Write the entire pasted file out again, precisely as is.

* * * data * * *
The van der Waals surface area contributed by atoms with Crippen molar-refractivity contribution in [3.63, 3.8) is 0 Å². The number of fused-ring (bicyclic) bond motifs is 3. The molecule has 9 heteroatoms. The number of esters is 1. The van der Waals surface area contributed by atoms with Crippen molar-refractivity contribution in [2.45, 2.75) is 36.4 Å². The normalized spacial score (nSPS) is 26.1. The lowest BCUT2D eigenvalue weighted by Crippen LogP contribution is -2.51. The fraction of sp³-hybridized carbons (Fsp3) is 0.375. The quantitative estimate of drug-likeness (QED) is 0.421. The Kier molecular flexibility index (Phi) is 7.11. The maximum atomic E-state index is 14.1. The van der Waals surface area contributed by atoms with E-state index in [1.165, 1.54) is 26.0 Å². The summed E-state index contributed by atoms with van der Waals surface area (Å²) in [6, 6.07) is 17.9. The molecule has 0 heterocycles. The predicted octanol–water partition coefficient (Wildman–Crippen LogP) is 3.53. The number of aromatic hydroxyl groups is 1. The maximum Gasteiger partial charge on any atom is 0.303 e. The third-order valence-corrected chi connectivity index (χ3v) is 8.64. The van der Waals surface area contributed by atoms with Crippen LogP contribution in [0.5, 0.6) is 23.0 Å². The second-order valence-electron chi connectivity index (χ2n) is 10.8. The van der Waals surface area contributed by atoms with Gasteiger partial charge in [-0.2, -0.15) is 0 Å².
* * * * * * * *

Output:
The van der Waals surface area contributed by atoms with Crippen molar-refractivity contribution in [3.63, 3.8) is 0 Å². The number of fused-ring (bicyclic) bond motifs is 3. The molecule has 9 heteroatoms. The number of esters is 1. The van der Waals surface area contributed by atoms with Crippen molar-refractivity contribution in [2.45, 2.75) is 36.4 Å². The normalized spacial score (nSPS) is 26.1. The lowest BCUT2D eigenvalue weighted by Crippen LogP contribution is -2.51. The fraction of sp³-hybridized carbons (Fsp3) is 0.375. The quantitative estimate of drug-likeness (QED) is 0.421. The Kier molecular flexibility index (Phi) is 7.11. The maximum atomic E-state index is 14.1. The van der Waals surface area contributed by atoms with E-state index in [1.165, 1.54) is 26.0 Å². The summed E-state index contributed by atoms with van der Waals surface area (Å²) in [6, 6.07) is 17.9. The molecule has 0 heterocycles. The predicted octanol–water partition coefficient (Wildman–Crippen LogP) is 3.53. The number of aromatic hydroxyl groups is 1. The maximum Gasteiger partial charge on any atom is 0.303 e. The third-order valence-corrected chi connectivity index (χ3v) is 8.64. The van der Waals surface area contributed by atoms with Crippen LogP contribution in [0.5, 0.6) is 23.0 Å². The second-order valence-electron chi connectivity index (χ2n) is 10.8. The van der Waals surface area contributed by atoms with Gasteiger partial charge in [-0.2, -0.15) is 0 Å².